Document Detail


Altitude and hypoxia training--a short review.
MedLine Citation:
PMID:  9443586     Owner:  NLM     Status:  MEDLINE    
Abstract/OtherAbstract:
The importance of oxygen transport and consumption in the body for endurance performance is the reason why altitude training as preparation for competitions at sea level has become popular. In hypoxia maximal O2 uptake decreases. Thus for equal work load training at altitude is harder and stimulates adaptation processes more than sea level training. A specific altitude training effect, however, can only be proven if a relative equal load (in % of VO2max) is more effective than during sea level training. In only three of 10 investigations with this design has a significant improvement of either maximal performance, VO2max or endurance been found, in two there was a nonsignificant tendency. When training in hypoxia combined with living in normoxia was investigated two of four groups improved. Living in hypoxia with training in normoxia is probably more effective but only preliminary publications are available. Summarizing, a small specific altitude effect on performance capacity seems to exist, which may be counteracted by negative influences like reduced stimulation of muscular metabolism. A series of single physiological changes at altitude might have positive or negative implications on training success: training of respiratory muscles, increase of hypoxic ventilatory stimulation, reduced heart training by vegetative "braking", increase of red cell and plasma volume (the latter after descent), right shift of the oxygen dissociation curve, increase of oxidative muscle enzymes (only after hypoxia training), shift from fat and muscle glycogen to blood glucose combustion, reduced lactic acid and ammonia production, increase in buffer capacity.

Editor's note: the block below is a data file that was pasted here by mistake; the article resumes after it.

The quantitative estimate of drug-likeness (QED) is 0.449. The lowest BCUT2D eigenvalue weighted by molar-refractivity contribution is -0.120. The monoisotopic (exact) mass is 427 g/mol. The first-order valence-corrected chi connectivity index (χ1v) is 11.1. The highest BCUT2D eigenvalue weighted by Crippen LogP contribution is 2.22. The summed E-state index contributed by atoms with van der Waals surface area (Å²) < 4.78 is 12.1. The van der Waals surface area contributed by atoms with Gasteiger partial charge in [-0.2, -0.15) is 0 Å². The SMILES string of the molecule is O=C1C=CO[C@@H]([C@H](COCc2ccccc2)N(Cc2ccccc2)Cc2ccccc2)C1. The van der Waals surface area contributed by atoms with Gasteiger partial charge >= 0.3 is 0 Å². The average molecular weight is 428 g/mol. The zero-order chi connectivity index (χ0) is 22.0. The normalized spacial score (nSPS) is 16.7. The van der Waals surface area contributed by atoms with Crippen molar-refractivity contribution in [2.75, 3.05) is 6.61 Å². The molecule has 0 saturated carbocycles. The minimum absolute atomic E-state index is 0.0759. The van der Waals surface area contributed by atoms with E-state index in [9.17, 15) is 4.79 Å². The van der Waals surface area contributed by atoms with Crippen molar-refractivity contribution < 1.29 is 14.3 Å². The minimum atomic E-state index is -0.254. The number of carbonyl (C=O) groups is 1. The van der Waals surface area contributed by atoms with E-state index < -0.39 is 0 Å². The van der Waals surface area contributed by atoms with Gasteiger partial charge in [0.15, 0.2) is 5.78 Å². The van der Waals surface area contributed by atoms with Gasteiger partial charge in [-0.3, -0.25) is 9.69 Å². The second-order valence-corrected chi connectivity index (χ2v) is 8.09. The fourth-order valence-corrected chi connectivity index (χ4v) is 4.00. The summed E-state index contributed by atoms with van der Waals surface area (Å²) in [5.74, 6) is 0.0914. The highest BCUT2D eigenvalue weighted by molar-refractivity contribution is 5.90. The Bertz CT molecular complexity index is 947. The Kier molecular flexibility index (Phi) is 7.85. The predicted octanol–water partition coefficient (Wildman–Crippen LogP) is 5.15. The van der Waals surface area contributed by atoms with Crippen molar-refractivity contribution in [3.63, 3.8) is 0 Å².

Authors:
D Böning
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Publication Detail:
Type:  Journal Article; Review    
Journal Detail:
Title:  International journal of sports medicine     Volume:  18     ISSN:  0172-4622     ISO Abbreviation:  Int J Sports Med     Publication Date:  1997 Nov 
Date Detail:
Created Date:  1998-02-26     Completed Date:  1998-02-26     Revised Date:  2005-11-16    
Medline Journal Info:
Nlm Unique ID:  8008349     Medline TA:  Int J Sports Med     Country:  GERMANY    
Other Details:
Languages:  eng     Pagination:  565-70     Citation Subset:  IM; S    
Affiliation:
Abteilung für Sportmedizin, Universitätsklinikum Benjamin Franklin, Freie Universität Berlin, Germany.
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MeSH Terms
Descriptor/Qualifier:
Acclimatization / physiology
Altitude*
Biomechanics
Blood Volume / physiology
Humans
Oxygen / physiology
Oxygen Consumption / physiology
Physical Education and Training*
Physical Endurance / physiology*
Respiration / physiology
Chemical
Reg. No./Substance:
7782-44-7/Oxygen

From MEDLINE®/PubMed®, a database of the U.S. National Library of Medicine


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